Vikings use special teams as a weaponGRAND FORKS — Portland State coach Nigel Burton made a bold claim Wednesday when asked about why his special teams have been so strong.
By: Tom Miller, The Dickinson Press
GRAND FORKS — Portland State coach Nigel Burton made a bold claim Wednesday when asked about why his special teams have been so strong.
“I think we spend more time on special teams than, I would venture to say, anyone in the country,” Burton said. “It’s an important phase to us. I think that’s why we see results.”
The Vikings’ special teams are a weapon that concerns the University of North Dakota as the teams prepare to meet in Saturday’s 47th annual Potato Bowl, scheduled for a 6 p.m. kickoff at the Alerus Center.
UND led the country with 11 blocked kicks last season, while Portland State had nine (seven blocked punts).
The Vikings picked up another extra-point block in the team’s season-opening 38-20 win over NAIA power Carroll College last week.
Burton said in scrimmages he doesn’t let his special teams starters off the field until they block a punt or kick, even if that means 20-some reps.
“It’s about effort, focus and time,” Burton said.
Kicker status unknown
Burton also possesses one of the best kickers in the country in preseason All-American Zach Brown, who has connected on 60 career field goals. He owns 10 school records.
But Brown’s status for Saturday’s game is unclear. Brown was rolled into during Portland State’s first extra-point attempt against Carroll College and didn’t return.
Sophomore Nick Fernandez relieved Brown against Carroll and connected on his only attempt from 34 yards out.
Portland State has led the Big Sky in rushing each of the last two seasons. Although the Vikings have a pair of newcomers in the backfield, the Vikings don’t expect to skip a beat.
PSU is expected to start true freshman Kieran McDonagh at quarterback, a position that does a lot of running in the Vikings’ offense. Last year, senior quarterback Connor Kavanaugh rushed for more than 1,000 yards.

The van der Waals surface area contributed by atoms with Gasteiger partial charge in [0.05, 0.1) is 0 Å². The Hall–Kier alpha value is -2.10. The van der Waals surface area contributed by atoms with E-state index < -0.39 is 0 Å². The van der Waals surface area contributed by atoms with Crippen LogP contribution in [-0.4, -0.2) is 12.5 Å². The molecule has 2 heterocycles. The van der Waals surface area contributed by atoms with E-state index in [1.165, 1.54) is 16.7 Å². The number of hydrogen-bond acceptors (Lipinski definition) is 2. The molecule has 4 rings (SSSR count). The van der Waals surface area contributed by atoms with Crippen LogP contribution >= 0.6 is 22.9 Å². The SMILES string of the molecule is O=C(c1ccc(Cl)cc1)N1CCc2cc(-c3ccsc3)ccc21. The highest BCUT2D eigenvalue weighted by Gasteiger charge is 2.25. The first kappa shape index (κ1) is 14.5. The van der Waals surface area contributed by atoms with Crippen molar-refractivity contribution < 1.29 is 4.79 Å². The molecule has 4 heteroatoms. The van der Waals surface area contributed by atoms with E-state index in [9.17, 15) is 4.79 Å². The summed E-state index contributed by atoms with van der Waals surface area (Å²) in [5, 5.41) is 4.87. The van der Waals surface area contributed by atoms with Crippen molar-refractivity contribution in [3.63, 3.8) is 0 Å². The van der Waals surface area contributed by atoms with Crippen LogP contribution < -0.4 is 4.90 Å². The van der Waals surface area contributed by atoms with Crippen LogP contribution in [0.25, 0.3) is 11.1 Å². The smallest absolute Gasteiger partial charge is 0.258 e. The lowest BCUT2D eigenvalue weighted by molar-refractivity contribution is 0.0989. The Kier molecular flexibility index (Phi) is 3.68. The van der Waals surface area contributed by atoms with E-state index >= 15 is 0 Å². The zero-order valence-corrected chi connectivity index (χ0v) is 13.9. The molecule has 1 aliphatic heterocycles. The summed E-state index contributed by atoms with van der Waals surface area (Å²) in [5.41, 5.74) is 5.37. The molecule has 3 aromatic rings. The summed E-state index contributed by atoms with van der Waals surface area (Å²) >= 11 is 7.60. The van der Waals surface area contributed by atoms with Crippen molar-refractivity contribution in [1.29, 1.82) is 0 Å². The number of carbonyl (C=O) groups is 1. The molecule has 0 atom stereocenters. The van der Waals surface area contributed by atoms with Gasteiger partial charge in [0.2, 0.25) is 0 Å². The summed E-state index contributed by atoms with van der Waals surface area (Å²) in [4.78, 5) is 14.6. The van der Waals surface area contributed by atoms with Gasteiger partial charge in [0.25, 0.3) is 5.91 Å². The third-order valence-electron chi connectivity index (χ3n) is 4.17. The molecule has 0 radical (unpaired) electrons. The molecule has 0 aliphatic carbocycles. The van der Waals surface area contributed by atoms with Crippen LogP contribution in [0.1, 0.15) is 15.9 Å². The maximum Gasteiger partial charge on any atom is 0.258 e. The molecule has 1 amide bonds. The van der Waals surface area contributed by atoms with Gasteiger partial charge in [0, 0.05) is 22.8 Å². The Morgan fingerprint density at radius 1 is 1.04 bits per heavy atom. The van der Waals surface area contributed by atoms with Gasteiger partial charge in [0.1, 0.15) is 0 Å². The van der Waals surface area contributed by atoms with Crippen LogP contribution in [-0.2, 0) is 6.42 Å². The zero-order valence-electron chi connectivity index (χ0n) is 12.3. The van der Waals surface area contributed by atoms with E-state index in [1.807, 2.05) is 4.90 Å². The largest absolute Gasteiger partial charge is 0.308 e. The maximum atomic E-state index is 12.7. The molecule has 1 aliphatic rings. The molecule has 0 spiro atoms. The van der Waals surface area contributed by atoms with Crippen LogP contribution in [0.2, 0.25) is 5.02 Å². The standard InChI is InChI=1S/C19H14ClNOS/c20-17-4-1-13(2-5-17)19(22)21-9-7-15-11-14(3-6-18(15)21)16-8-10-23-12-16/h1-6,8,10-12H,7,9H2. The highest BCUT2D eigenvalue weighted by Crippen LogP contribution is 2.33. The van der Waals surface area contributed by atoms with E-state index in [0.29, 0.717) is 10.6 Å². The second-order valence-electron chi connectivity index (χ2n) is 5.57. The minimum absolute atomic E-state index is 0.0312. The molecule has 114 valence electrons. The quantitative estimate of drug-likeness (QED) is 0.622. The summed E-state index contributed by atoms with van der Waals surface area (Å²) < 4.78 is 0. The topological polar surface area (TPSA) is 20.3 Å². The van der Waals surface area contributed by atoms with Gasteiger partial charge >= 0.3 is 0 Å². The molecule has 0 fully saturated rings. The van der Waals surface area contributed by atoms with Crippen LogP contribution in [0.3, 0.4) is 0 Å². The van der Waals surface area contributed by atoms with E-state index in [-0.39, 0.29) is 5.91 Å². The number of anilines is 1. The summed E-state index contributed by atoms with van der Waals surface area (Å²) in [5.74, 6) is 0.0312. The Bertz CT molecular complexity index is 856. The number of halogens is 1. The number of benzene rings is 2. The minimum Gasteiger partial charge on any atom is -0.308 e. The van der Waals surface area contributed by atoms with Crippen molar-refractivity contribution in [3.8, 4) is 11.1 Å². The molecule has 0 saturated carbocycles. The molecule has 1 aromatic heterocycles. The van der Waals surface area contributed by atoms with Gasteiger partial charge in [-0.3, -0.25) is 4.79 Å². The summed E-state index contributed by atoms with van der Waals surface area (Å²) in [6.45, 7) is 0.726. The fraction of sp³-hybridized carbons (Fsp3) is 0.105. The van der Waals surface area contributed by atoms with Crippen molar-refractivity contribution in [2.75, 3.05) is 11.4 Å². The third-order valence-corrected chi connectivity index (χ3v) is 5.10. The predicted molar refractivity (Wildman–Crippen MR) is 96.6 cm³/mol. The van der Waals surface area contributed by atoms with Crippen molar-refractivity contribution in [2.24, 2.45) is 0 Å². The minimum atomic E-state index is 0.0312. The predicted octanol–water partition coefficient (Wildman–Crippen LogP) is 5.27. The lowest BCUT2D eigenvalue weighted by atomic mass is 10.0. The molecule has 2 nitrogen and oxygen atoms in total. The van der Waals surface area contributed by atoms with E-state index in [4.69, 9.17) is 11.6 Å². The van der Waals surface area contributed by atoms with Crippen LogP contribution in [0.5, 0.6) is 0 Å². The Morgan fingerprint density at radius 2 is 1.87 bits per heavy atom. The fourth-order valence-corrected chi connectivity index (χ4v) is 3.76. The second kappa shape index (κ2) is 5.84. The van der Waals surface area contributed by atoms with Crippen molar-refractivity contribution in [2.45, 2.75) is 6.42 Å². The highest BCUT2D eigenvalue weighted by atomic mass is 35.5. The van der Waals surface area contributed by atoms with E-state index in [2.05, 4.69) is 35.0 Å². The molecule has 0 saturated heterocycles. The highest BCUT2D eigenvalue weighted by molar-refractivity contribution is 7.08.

McDonagh is a quarterback with a linebacker’s body at 6-foot-2 and 240 pounds. He was 8-for-16 for 192 yards and two touchdowns against Carroll. He rushed five times for 33 yards but also had a 20-yard run.
“He did a great job,” Burton said. “He distributed the ball well and made plays with his feet when things weren’t there.”
The Vikings also have a new face at running back in Maryland transfer D.J. Adams, who rushed for 87 yards and two touchdowns on 14 carries in his debut.
“D.J. had a great offseason changing his body,” Burton said. “He still runs with power, but he’s more explosive.”
The 5-foot-10, 210-pound junior rushed for 239 yards and 11 touchdowns as a freshman at Maryland. The 11 scores were a school freshman record.
A unique matchup
Although Portland State is a Big Sky member, the game is a non-conference matchup.
UND’s Potato Bowl foe was originally expected to be Central Arkansas, which bought out of the game.
“It’s a unique opportunity to go up there,” Burton said. “They have a great facility, a great team and a great coaching staff. It should be a fun trip.”
UND coach Chris Mussman said his team is looking forward to the Big Sky preview. UND has also played Montana and Idaho State in non-conference games during the Division I transition.
“Our guys understand what they’re up against,” Mussman said. “It’s a chance to set the tone as we approach the Big Sky in two more weeks. From that standpoint, it’s exciting.”